You can record a macro in a blank or existing document. It's more efficient to create the macro the next time you need to perform a certain series of steps because you can create the macro and accomplish your task at the same time.
To record a macro, choose Tools > Macro > Record (or press Ctrl+F10) to open the Record Macro dialog box. Type an identifying name or a name like "sigblock" for the macro in the File name text box (see Figure 1). A macro is automatically saved with the .wcm extension, which identifies it as a macro file. Click Record.
The Macro feature bar is displayed underneath the property bar (see Figure 2). The buttons resemble those that you see on a video camera so they may already look familiar. If you point to a button, a QuickTip appears with the name of the button.
The recorder is now on, so you're ready to start recording your actions. Type the signature block, and if necessary, use the menus and toolbars to open dialog boxes where you can make your selections. The macro records all your actions, whether you use the keyboard or the mouse. The only exception is that you have to use the keyboard to position the insertion point in the document window.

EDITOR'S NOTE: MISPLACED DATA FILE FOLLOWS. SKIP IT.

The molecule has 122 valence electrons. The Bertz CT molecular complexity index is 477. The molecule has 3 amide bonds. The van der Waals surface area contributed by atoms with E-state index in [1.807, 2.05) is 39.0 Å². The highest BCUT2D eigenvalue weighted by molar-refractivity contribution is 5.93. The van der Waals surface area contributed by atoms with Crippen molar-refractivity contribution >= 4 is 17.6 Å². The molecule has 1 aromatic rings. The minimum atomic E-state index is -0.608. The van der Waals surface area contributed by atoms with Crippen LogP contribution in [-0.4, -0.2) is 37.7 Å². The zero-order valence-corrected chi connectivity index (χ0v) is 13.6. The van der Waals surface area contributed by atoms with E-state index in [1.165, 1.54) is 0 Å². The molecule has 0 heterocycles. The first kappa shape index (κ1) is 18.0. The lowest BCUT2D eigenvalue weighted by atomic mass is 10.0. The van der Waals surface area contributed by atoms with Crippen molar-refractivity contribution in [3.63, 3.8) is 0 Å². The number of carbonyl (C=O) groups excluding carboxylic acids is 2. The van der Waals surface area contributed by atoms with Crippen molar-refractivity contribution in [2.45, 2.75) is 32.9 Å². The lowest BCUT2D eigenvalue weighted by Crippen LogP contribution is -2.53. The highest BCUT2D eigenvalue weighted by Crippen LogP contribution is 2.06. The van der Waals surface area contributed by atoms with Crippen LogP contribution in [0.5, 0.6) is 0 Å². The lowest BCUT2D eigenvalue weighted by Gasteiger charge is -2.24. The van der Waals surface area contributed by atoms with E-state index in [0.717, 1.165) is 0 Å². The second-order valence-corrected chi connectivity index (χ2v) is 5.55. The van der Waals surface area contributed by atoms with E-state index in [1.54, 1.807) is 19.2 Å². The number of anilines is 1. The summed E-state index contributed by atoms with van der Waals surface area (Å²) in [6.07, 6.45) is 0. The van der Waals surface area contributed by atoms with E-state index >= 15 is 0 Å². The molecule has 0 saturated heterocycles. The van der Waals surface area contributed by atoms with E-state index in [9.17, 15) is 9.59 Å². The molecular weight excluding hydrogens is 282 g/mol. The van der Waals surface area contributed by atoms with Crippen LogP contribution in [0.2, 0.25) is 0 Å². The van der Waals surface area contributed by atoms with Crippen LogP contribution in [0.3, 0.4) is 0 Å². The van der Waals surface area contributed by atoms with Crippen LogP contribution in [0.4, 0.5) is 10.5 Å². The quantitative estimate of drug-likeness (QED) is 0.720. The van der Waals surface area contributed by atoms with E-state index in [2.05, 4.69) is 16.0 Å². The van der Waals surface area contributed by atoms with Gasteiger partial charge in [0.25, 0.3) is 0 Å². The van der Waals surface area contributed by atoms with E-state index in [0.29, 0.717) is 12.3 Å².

When you're finished, click the Stop the Macro Play or Record button (see Figure 3). The Macro feature bar disappears, and you are returned to a normal document window. The actions you took while you created the macro have been performed on the document, so you might or might not want to save those changes.
Playing the Signature Block Macro
Now, open a blank document or a document that needs the signature block. Choose Tools > Macro > Play (or press Alt+F10) to open the Play Macro dialog box (see Figure 4). Scroll down to the sigblock.wcm file and double-click it. Voila - a signature block appears! Some macros run so quickly that it might seem as though the results appear out of thin air.
Tip: In the Play Macro (or Record Macro) dialog box, you can delete your test macros so they don't clutter up your macro folder. Simply select the file and press Delete.
Editing a Macro